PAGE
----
How to Locate Existing Information


More research concerning unreached peoples is becoming available daily, much of it on the World Wide Web. We have prepared several lists of WEB sites rich in unreached people information which may be accessed at Internet/Email<> Information. A detailed description of how to find additional research from university library sites and other sources is also available at the Brigada WEB site.


If you have access to a large library, here are some aids to making the most of that resource. University libraries, particularly those with a strong program in the social sciences and/or international affairs generally have the most detailed information.

1. Before going to the library:
Perhaps the essential first tool is Operation World, Patrick Johnstone, editor. You may find this popular book at your local Christian bookstore or order it from the William Carey Library of the U.S. Center for World Mission (1-800-MISSION for $10.00 each, plus $2 handling per order). Then, check the Bethany<> Unreached People Prayer Project to find out if a prayer profile already exists.

2. Library Tools:
Acquaint yourself with the librarian and the library resources, especially the emphasis and holdings in the areas of:
  • Periodicals (Use the Reader's Guide, Christian Periodical Index and Social Sciences Index and especially note entries for anthropological journals.)
  • Reference section (See Library<> Research Tools for a list.)
  • Cataloguing system (On computer or card catalog.)
  • Government documents
  • Special collections
  • 3. Helpful Hints for Searching the Library:
    Unless the library just happens to have a special collection dedicated to your people group or geographical region, you will probably need to focus on the periodicals and the catalog system. The periodicals are important for two reasons--few ethnic groups ever have whole books dedicated to them, and most books are out of date almost before they are published. Walk through the periodical room and browse through the titles, especially the section on anthropology. When you find a journal that looks promising, pull out several of the more recent volumes and find a good seat! Search the table of contents for key words relating to your segment. This is a lengthy process and you will probably need to make several long visits to the library.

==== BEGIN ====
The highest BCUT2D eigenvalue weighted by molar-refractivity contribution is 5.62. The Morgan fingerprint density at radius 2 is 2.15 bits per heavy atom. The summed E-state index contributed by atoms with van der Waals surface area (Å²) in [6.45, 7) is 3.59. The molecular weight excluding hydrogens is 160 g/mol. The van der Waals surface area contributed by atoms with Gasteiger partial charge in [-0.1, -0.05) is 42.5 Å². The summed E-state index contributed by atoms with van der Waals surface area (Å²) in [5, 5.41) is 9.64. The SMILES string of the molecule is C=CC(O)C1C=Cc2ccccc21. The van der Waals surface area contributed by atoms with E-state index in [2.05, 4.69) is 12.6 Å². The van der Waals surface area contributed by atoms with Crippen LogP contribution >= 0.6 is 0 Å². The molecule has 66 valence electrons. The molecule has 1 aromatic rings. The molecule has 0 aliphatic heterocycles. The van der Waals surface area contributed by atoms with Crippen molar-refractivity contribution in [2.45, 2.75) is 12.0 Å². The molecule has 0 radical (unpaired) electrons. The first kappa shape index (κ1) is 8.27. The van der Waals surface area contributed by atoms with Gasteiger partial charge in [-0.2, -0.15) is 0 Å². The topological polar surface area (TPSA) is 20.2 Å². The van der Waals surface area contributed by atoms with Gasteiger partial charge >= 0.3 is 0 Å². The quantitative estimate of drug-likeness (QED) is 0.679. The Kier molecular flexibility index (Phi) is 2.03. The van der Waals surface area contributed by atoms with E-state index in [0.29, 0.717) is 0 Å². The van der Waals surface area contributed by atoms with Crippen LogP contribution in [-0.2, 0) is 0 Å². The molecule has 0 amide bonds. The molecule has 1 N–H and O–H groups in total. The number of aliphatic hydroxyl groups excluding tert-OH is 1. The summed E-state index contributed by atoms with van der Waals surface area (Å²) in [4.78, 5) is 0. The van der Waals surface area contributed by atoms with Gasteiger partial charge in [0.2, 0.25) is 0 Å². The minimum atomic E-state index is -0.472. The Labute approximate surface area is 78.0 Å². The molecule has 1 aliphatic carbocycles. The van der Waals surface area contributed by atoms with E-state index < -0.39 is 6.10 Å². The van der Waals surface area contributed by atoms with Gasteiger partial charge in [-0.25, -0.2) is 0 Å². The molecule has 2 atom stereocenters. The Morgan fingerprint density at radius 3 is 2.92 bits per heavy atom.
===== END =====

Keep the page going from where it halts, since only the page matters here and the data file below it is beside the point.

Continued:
Keep a list of the journals in which you have found articles. Note the full description of any references listed at the end of such articles and try to locate them. Note the authors who have contributed, and then check out what other titles they have done. Authors tend to specialize on a group or location. Do not assume that because the title of a journal is in French or Dutch that the articles are in that language. Some of the best English articles on Indonesia can be found in French and Dutch journals.

    In deciding what articles to read, start with a specific item and be small in scope. After going through what you can find on the specific, expand and go through the process again. This process also applies for catalog searches. For example, if you want something on the Bugis of Indonesia, start only with material with their name on it. Then expand and begin to look for material on Java or Sulawesi or Celebes, and then on to Indonesia, and even social sciences of South East Asia. Remember that many nations/places have had name changes in recent times. Look up the old names as well as the new. Success will come as you continue to look. Don't be hasty in giving up the search!